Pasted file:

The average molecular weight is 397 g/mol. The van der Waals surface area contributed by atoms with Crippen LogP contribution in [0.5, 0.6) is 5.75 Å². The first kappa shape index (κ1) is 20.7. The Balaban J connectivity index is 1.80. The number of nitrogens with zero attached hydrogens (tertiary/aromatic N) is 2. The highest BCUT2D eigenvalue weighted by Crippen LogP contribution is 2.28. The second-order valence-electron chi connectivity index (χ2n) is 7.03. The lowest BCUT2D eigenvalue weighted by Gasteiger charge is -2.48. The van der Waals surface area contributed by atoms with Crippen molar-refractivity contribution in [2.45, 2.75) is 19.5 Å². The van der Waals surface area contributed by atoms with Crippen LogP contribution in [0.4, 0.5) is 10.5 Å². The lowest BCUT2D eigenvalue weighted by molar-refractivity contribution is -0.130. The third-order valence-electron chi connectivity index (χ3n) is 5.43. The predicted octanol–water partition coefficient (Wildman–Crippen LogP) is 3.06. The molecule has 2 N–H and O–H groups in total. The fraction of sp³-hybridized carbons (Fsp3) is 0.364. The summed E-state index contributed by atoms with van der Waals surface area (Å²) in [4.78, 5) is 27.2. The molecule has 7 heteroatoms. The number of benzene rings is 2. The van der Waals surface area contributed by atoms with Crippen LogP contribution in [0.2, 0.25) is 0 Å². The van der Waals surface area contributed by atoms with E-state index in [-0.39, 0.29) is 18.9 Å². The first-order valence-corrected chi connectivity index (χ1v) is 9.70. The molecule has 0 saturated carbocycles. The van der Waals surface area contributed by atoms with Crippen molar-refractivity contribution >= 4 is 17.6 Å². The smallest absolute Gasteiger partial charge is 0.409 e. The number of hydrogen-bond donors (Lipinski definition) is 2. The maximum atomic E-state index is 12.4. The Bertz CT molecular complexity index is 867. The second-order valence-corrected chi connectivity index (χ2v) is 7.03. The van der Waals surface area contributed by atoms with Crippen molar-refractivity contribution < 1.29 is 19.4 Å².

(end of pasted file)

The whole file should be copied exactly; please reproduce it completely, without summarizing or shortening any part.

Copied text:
The average molecular weight is 397 g/mol. The van der Waals surface area contributed by atoms with Crippen LogP contribution in [0.5, 0.6) is 5.75 Å². The first kappa shape index (κ1) is 20.7. The Balaban J connectivity index is 1.80. The number of nitrogens with zero attached hydrogens (tertiary/aromatic N) is 2. The highest BCUT2D eigenvalue weighted by Crippen LogP contribution is 2.28. The second-order valence-electron chi connectivity index (χ2n) is 7.03. The lowest BCUT2D eigenvalue weighted by Gasteiger charge is -2.48. The van der Waals surface area contributed by atoms with Crippen molar-refractivity contribution in [2.45, 2.75) is 19.5 Å². The van der Waals surface area contributed by atoms with Crippen LogP contribution in [0.4, 0.5) is 10.5 Å². The lowest BCUT2D eigenvalue weighted by molar-refractivity contribution is -0.130. The third-order valence-electron chi connectivity index (χ3n) is 5.43. The predicted octanol–water partition coefficient (Wildman–Crippen LogP) is 3.06. The molecule has 2 N–H and O–H groups in total. The fraction of sp³-hybridized carbons (Fsp3) is 0.364. The summed E-state index contributed by atoms with van der Waals surface area (Å²) in [4.78, 5) is 27.2. The molecule has 7 heteroatoms. The number of benzene rings is 2. The van der Waals surface area contributed by atoms with Crippen LogP contribution in [0.2, 0.25) is 0 Å². The van der Waals surface area contributed by atoms with E-state index in [-0.39, 0.29) is 18.9 Å². The first-order valence-corrected chi connectivity index (χ1v) is 9.70. The molecule has 0 saturated carbocycles. The van der Waals surface area contributed by atoms with Crippen molar-refractivity contribution >= 4 is 17.6 Å². The smallest absolute Gasteiger partial charge is 0.409 e. The number of hydrogen-bond donors (Lipinski definition) is 2. The maximum atomic E-state index is 12.4. The Bertz CT molecular complexity index is 867. The second-order valence-corrected chi connectivity index (χ2v) is 7.03. The van der Waals surface area contributed by atoms with Crippen molar-refractivity contribution < 1.29 is 19.4 Å².